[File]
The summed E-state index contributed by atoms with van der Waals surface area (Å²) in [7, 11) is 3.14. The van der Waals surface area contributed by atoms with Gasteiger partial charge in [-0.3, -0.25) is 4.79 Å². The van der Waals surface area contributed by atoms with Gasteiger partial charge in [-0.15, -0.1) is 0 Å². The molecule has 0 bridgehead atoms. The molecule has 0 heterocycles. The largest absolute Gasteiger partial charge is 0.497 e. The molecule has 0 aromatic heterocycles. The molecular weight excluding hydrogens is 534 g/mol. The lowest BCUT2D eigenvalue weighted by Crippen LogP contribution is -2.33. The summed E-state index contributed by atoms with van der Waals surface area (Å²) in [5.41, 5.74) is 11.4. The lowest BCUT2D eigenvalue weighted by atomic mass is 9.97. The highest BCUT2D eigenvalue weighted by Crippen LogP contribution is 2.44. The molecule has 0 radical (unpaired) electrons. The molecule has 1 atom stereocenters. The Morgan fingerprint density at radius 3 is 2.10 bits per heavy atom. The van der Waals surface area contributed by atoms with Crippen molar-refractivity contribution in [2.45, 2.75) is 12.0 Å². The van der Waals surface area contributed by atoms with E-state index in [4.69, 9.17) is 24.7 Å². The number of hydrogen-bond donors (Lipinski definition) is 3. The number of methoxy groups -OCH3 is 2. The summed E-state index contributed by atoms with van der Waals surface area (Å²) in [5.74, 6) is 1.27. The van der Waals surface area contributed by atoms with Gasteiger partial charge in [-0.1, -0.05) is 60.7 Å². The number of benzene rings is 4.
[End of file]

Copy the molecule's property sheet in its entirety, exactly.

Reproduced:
The summed E-state index contributed by atoms with van der Waals surface area (Å²) in [7, 11) is 3.14. The van der Waals surface area contributed by atoms with Gasteiger partial charge in [-0.3, -0.25) is 4.79 Å². The van der Waals surface area contributed by atoms with Gasteiger partial charge in [-0.15, -0.1) is 0 Å². The molecule has 0 bridgehead atoms. The molecule has 0 heterocycles. The largest absolute Gasteiger partial charge is 0.497 e. The molecule has 0 aromatic heterocycles. The molecular weight excluding hydrogens is 534 g/mol. The lowest BCUT2D eigenvalue weighted by Crippen LogP contribution is -2.33. The summed E-state index contributed by atoms with van der Waals surface area (Å²) in [5.41, 5.74) is 11.4. The lowest BCUT2D eigenvalue weighted by atomic mass is 9.97. The highest BCUT2D eigenvalue weighted by Crippen LogP contribution is 2.44. The molecule has 0 radical (unpaired) electrons. The molecule has 1 atom stereocenters. The Morgan fingerprint density at radius 3 is 2.10 bits per heavy atom. The van der Waals surface area contributed by atoms with Crippen molar-refractivity contribution in [2.45, 2.75) is 12.0 Å². The van der Waals surface area contributed by atoms with E-state index in [4.69, 9.17) is 24.7 Å². The number of hydrogen-bond donors (Lipinski definition) is 3. The number of methoxy groups -OCH3 is 2. The summed E-state index contributed by atoms with van der Waals surface area (Å²) in [5.74, 6) is 1.27. The van der Waals surface area contributed by atoms with Gasteiger partial charge in [-0.1, -0.05) is 60.7 Å². The number of benzene rings is 4.